He’s a polite chap that Matt Corby.
On our way to a couple of seats on the balcony overlooking the Eastern suburbs of Sydney Corby drops down to pick up a couple of cigarette butts. They were his, he reveals, his face a little guilty. Sure, but no one would have made him pick them up; that’s what A&R is for isn’t it?
As we sit down he pulls out his tobacco pouch, just enough breeze around to suggest it won’t be blowing my way, but even so he makes a point of checking with me if it’s ok to light up before rolling another. I wouldn’t put it past him to offer me his beer. His mother would be proud of him.
Or is it something else?
Lifting a line from a song on his new album, Rainbow Valley, I tell Corby – who is incidentally, rather distractingly good looking – that I don’t know if it was him but someone has been “on the good drugs” with this record. Not only does the album have a perfect sun-mood altering drugs-hanging-with friends-night time groove feel, there is an appealing looseness to it.
Not in the playing or sound, but in that sense of being unencumbered, a record made by someone not so bothered looking over his shoulder.
“One thing Dann [Hume, producer] and I discussed when we were starting [was] we wrote more on instinct than trying to over intellectualise everything,” says Corby. “I think on the first record [2016’s Telluric] I had a lot in my head that I wanted to prove to myself, and I wanted to make it really interesting and have everything happening. With this, 95% of the time the very first take after listening, being in the mood where I knew I would be singing now, something would come out that was spacious and nice in the correct instinct.
“We would mainly work off that. It was very much about ‘them feels’ the whole time, which was really liberating. It was actually fun.”
That first album for a number of reasons beyond being his debut – such as still feeling the need to show he was more than that kid who had been on TV at 16 – wore its need to be impressive and to be liked a bit more than ideal. It was in fact very good first record, but Corby seemed like he knew he was being set up for a fall if the slightest weakness was shown and he was working hard to forestall any.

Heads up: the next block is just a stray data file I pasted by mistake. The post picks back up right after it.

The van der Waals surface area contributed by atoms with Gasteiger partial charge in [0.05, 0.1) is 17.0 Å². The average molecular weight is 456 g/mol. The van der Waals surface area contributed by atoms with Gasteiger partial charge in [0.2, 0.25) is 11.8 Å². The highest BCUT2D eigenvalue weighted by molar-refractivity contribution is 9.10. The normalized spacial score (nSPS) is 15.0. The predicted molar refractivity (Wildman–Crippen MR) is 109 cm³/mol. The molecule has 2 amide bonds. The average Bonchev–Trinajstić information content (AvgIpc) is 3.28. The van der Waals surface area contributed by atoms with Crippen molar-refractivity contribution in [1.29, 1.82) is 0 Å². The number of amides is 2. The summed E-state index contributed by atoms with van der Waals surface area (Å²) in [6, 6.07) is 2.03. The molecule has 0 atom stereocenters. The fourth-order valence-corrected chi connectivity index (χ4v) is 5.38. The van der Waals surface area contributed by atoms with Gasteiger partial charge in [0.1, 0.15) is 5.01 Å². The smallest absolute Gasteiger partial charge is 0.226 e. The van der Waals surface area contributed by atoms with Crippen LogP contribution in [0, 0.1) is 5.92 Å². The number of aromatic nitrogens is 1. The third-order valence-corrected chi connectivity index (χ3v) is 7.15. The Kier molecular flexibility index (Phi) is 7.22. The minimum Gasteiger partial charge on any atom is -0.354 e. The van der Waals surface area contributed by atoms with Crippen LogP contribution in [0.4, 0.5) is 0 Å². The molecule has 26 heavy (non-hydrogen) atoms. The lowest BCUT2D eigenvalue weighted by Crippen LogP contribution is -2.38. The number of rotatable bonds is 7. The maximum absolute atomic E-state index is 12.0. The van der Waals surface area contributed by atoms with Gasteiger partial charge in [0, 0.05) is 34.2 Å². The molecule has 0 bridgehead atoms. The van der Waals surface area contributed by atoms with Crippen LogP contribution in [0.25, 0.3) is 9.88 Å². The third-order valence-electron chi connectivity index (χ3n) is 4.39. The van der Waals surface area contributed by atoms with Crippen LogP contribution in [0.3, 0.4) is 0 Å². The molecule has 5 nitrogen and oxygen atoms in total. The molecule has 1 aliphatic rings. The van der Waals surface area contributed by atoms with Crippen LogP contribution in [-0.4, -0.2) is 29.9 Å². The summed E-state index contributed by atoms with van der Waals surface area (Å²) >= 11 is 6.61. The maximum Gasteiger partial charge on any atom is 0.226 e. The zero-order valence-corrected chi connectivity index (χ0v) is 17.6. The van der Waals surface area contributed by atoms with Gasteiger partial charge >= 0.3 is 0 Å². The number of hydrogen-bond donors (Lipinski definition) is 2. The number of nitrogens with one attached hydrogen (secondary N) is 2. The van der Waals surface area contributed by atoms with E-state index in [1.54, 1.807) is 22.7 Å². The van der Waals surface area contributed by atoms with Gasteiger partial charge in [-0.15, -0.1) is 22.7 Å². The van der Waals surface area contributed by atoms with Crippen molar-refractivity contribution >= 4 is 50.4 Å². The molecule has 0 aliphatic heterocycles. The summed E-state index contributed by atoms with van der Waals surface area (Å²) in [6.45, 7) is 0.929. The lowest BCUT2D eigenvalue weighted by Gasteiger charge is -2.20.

“That is exactly right,” he confesses. “I have friends who to me are geniuses, one in particular has been working on a record for about four years. And it’s fucking amazing. He showed it to me in various forms and I was like, just put that out, that’s good. But I think because of his inability to stop and say, ‘cool, that’s it I’m going to move on’, until he gets that stuff out that’s forever going to be his mindset and it will be oppressive. I was definitely feeling like that when I was younger. It’s not a good place to be.
“But it’s really hard to put yourself out there and just release the music when what you think is potentially your genius is just being slammed by other people.”
It used to be that Corby wouldn’t even have that much material to put out even if you want to do it quickly, given he said of himself that he was anything but prolific. But that too has changed.
“I think having my own space at home [in northern NSW] I treat it like a job. I’ll go down and all the mics are live, the kit is miked up, there’s a little keys section, and even if I’m not writing songs are still make instrumentals, exercise that part, and get to know production and engineering better every time,” he says.
“I think I probably will become more prolific. There are so many songs that have been written that are sitting on my hard drive: half-finished jams with weird vocals that don’t repeat. One day I might literally have the balls to say ‘drop all that on SoundCloud, who gives a shit?’.”
Corby just casual on social media? Hmm, really? He deliberately took several extra years to release his first album to try to distance himself from his first burst of fame. He has barely been sighted between album tours, his Twitter is all business and almost certainly never touched by him. And if you knew his views on any social, political, musical or sporting issue, I’d accuse you of making it up.
“We are all connected through phones and various two-dimensional platforms, which I don’t do that much. That’s just the way I want to play it,” he says. “I’d rather not be in the public conversation every day and have to contribute. I contribute with playing music, that’s gonna be my thing.”